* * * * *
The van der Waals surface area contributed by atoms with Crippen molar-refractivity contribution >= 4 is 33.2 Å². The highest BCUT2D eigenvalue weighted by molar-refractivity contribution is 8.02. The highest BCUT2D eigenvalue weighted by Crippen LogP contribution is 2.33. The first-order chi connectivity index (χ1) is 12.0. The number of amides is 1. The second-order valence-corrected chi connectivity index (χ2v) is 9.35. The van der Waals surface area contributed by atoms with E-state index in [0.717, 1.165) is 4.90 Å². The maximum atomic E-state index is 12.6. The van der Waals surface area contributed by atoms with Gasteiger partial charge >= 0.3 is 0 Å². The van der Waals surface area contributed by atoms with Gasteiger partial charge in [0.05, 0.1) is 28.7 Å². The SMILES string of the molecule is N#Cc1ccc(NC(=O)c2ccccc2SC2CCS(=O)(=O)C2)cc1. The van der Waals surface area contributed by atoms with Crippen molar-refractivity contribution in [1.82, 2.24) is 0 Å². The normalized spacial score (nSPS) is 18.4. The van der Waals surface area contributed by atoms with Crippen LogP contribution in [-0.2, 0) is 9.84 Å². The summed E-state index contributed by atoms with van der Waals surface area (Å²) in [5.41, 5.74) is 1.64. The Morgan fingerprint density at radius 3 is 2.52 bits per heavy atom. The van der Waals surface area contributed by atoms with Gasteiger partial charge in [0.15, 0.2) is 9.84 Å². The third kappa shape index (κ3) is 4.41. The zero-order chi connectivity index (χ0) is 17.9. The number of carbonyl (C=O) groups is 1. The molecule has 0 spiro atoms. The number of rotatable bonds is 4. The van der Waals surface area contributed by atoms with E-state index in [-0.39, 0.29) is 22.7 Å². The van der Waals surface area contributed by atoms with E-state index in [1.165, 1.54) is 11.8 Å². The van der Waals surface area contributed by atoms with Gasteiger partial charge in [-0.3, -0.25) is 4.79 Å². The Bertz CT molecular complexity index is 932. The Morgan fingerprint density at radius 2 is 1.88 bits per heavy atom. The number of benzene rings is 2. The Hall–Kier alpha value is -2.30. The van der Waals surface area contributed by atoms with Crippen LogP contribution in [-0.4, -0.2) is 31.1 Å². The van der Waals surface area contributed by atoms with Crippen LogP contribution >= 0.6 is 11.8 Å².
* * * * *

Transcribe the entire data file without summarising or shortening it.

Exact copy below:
The van der Waals surface area contributed by atoms with Crippen molar-refractivity contribution >= 4 is 33.2 Å². The highest BCUT2D eigenvalue weighted by molar-refractivity contribution is 8.02. The highest BCUT2D eigenvalue weighted by Crippen LogP contribution is 2.33. The first-order chi connectivity index (χ1) is 12.0. The number of amides is 1. The second-order valence-corrected chi connectivity index (χ2v) is 9.35. The van der Waals surface area contributed by atoms with E-state index in [0.717, 1.165) is 4.90 Å². The maximum atomic E-state index is 12.6. The van der Waals surface area contributed by atoms with Gasteiger partial charge >= 0.3 is 0 Å². The van der Waals surface area contributed by atoms with Gasteiger partial charge in [0.05, 0.1) is 28.7 Å². The SMILES string of the molecule is N#Cc1ccc(NC(=O)c2ccccc2SC2CCS(=O)(=O)C2)cc1. The van der Waals surface area contributed by atoms with Crippen molar-refractivity contribution in [1.82, 2.24) is 0 Å². The normalized spacial score (nSPS) is 18.4. The van der Waals surface area contributed by atoms with Crippen LogP contribution in [-0.2, 0) is 9.84 Å². The summed E-state index contributed by atoms with van der Waals surface area (Å²) in [5.41, 5.74) is 1.64. The Morgan fingerprint density at radius 3 is 2.52 bits per heavy atom. The van der Waals surface area contributed by atoms with Gasteiger partial charge in [0.15, 0.2) is 9.84 Å². The third kappa shape index (κ3) is 4.41. The zero-order chi connectivity index (χ0) is 17.9. The number of carbonyl (C=O) groups is 1. The molecule has 0 spiro atoms. The number of rotatable bonds is 4. The van der Waals surface area contributed by atoms with E-state index in [-0.39, 0.29) is 22.7 Å². The van der Waals surface area contributed by atoms with E-state index in [1.165, 1.54) is 11.8 Å². The van der Waals surface area contributed by atoms with Gasteiger partial charge in [-0.3, -0.25) is 4.79 Å². The Bertz CT molecular complexity index is 932. The Morgan fingerprint density at radius 2 is 1.88 bits per heavy atom. The number of benzene rings is 2. The Hall–Kier alpha value is -2.30. The van der Waals surface area contributed by atoms with Crippen LogP contribution in [-0.4, -0.2) is 31.1 Å². The van der Waals surface area contributed by atoms with Crippen LogP contribution >= 0.6 is 11.8 Å².